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  #1  
Old 30-12-13, 06:45
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Tony VAN RHODA
 
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Hi gUYS

I was worried when I found water in my oil and also in the oil filter. So the first thing I did was drain the water out of the radiator and to my surprise it was clean and had no rust or oil in it. Then I drained the oil out of the sump and that was all milky so I knew it was contaminated with water.

Well I took the plunge and removed the head today and found the following:

1. The gasket seemed OK but when you pressed it water came from it.
2. Number 3 and 4 pistons had about 2 mm water on top of them
3. The thermostat looks like it will have to be replaced as the thermostat housing just disintegrated when I removed it.

I have attached some photos after I removed the head and before cleaning out the water on top of the pistons. Now do I just replace the head gasket and pray all is well or is there something else I should be looking at as well while it is at this stage.

Cheers

Tony
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  #2  
Old 30-12-13, 08:25
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Hi Tony,
I would check the head for bow or irregularity with a straight edge and even if it appears alright, still get it refaced by a machine shop. It is common for the heads to warp. When you renew the gasket, re-torque after a short period. Torque figures are in the TM, they differ for nuts and studs.

The leak in to the cylinders could have come from the small hole between the two wet cylinders, not a lot of sealing surface there.

regards, Richard
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  #3  
Old 30-12-13, 10:08
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Default Head

Hi Richard

I spoke to my brother who is into classic car restorations and he suggested I give the head to him to take to his guy who machines/shaves heads and checks for cracks. I knew it was not good when I saw the water sitting on top of the number 4 Piston. Well the checks start now, but I have a gut feeling it won't be an easy fix.

Cheers

Tony
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Old 30-12-13, 11:54
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Default Hylomar

Tony

When it comes time to assemble the head to the block , use a product called HYLOMAR on both sides of the head gasket. It comes in a aerosol can and is available at most auto stores . The paint on version is not as good for head gaskets as you need an even coat .

Mike
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  #5  
Old 30-12-13, 13:51
Lynn Eades Lynn Eades is offline
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Tony, I would suggest it is time to;
1. descale the block.
2 shout it a valve grind, or you'll be back in there soon. the valves don't look that great. maybe it's the water?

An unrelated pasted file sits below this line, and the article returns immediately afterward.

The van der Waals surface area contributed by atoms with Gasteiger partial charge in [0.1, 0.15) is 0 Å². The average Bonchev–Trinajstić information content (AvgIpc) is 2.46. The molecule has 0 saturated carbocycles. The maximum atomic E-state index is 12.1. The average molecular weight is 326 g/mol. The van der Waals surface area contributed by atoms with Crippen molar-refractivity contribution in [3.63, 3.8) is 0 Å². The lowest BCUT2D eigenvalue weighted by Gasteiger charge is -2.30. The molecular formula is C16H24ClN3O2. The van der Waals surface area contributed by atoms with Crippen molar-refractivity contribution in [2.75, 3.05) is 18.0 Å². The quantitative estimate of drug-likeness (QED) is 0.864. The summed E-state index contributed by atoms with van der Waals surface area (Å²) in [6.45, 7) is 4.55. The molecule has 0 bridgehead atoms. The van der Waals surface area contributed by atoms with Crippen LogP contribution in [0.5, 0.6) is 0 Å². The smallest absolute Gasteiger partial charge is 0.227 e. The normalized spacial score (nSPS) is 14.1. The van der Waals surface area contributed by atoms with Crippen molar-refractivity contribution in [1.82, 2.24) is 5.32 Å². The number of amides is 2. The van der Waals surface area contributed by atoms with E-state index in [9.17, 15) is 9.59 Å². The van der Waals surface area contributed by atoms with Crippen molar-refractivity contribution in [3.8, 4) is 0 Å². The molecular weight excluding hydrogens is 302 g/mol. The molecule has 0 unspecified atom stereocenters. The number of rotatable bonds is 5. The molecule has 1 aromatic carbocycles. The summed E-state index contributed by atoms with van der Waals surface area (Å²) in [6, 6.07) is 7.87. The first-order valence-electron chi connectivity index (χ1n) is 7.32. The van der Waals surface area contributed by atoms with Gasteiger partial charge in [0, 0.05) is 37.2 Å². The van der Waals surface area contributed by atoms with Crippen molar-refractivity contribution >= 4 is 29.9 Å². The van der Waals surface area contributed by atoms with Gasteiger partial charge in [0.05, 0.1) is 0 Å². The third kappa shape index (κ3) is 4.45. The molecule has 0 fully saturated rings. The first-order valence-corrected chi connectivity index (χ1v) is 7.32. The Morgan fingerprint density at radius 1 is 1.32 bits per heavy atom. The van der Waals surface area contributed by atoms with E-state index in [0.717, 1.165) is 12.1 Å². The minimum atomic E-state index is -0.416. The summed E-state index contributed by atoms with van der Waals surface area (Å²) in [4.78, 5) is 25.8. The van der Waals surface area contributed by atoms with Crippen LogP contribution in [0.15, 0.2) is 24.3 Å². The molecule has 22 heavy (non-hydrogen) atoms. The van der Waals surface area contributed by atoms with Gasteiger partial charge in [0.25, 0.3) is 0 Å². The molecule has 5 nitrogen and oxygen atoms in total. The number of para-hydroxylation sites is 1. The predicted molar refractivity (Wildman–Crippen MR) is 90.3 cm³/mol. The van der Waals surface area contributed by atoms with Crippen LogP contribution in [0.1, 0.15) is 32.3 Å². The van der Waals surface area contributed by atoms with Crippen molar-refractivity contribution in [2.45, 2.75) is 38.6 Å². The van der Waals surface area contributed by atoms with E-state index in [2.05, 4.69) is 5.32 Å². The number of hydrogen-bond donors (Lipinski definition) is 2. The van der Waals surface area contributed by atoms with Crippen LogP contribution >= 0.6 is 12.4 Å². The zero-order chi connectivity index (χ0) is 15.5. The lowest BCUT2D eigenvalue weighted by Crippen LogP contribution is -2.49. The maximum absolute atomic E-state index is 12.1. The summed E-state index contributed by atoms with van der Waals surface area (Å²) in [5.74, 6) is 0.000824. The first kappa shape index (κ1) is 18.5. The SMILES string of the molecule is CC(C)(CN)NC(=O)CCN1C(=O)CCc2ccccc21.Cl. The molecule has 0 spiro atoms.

3. give careful attention to the threads in the block.
Does it have bolts or studs. Myself, I would go for studs and nuts with hard washers.
If you had, and want to stick with bolts, I would consider a new set for the maximum contact area (which will help to prevent a thread being pulled in the block.
Do NOT be tempted to over torque it. You can go back and re torque it a few times. I recommend you do, but don't go over, on the torque.
A lot of the flathead V8 guys suggest not tapping the the block threads, at least not with a new tap, but rather with an old worn tap, or with an old head stud with a groove ground in it, so that it functions like a tap. The idea is to clean the threads, rather than cutting metal away. Is that clear enough?
Old flatheads need a bit of special care. They can be a bit temperamental. If you buy head studs they should come with a "bulge above the block thread that tends to stop water leaking up the stud, and out at the nut and washer.I would still apply a quality sealing compound to the studs when installing them in the block. The torque figure for installing a stud is quite low. Seek advice from your (older, caring) engine reconditioner.
Your old head gasket was (I assume) a copper asbestos one. The asbestos does absorb water.
The care Richard was talking about with regards the head, also applies to the top of the block. Use a straight edge and check your block length ways, and check there are no depressions at the thin bits between cylinders 1 and 2, and between 3 and 4.
A quality composition gasket might be a better bet, but as everything is a compromise, and it may come down to availability. your copper asbestos one was easy to remove, right?
Not wanting to be a doom and gloom merchant, but milky oil is the result of a lot of water in the oil. The jeep block is prone to cracking around the distributor boss. This is a possibility, I think more common in the Ford block. Check this out.